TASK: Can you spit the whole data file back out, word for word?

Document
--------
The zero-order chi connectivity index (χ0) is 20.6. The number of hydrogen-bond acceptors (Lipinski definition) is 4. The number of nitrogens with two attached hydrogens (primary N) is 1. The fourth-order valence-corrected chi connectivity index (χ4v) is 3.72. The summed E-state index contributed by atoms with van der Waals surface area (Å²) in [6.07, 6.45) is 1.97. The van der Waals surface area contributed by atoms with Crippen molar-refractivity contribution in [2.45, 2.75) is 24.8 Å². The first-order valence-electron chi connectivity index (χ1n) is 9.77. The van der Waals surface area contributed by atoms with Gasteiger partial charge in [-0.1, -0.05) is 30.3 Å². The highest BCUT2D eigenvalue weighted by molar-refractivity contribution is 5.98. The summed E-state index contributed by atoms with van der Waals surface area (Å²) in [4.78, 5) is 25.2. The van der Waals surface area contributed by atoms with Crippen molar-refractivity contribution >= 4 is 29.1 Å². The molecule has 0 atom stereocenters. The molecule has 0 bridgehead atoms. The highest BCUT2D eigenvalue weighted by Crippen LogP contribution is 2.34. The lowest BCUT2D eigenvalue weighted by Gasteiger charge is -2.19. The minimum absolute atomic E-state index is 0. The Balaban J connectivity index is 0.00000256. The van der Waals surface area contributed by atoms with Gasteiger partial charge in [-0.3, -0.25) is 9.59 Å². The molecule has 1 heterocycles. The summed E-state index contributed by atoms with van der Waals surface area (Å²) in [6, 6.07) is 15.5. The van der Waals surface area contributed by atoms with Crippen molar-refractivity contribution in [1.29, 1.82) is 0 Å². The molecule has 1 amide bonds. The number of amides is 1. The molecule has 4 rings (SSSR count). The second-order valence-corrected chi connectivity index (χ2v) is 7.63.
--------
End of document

The zero-order chi connectivity index (χ0) is 20.6. The number of hydrogen-bond acceptors (Lipinski definition) is 4. The number of nitrogens with two attached hydrogens (primary N) is 1. The fourth-order valence-corrected chi connectivity index (χ4v) is 3.72. The summed E-state index contributed by atoms with van der Waals surface area (Å²) in [6.07, 6.45) is 1.97. The van der Waals surface area contributed by atoms with Crippen molar-refractivity contribution in [2.45, 2.75) is 24.8 Å². The first-order valence-electron chi connectivity index (χ1n) is 9.77. The van der Waals surface area contributed by atoms with Gasteiger partial charge in [-0.1, -0.05) is 30.3 Å². The highest BCUT2D eigenvalue weighted by molar-refractivity contribution is 5.98. The summed E-state index contributed by atoms with van der Waals surface area (Å²) in [4.78, 5) is 25.2. The van der Waals surface area contributed by atoms with Crippen molar-refractivity contribution >= 4 is 29.1 Å². The molecule has 0 atom stereocenters. The molecule has 0 bridgehead atoms. The highest BCUT2D eigenvalue weighted by Crippen LogP contribution is 2.34. The lowest BCUT2D eigenvalue weighted by Gasteiger charge is -2.19. The minimum absolute atomic E-state index is 0. The Balaban J connectivity index is 0.00000256. The van der Waals surface area contributed by atoms with Gasteiger partial charge in [-0.3, -0.25) is 9.59 Å². The molecule has 1 heterocycles. The summed E-state index contributed by atoms with van der Waals surface area (Å²) in [6, 6.07) is 15.5. The van der Waals surface area contributed by atoms with Crippen molar-refractivity contribution in [1.29, 1.82) is 0 Å². The molecule has 1 amide bonds. The number of amides is 1. The molecule has 4 rings (SSSR count). The second-order valence-corrected chi connectivity index (χ2v) is 7.63.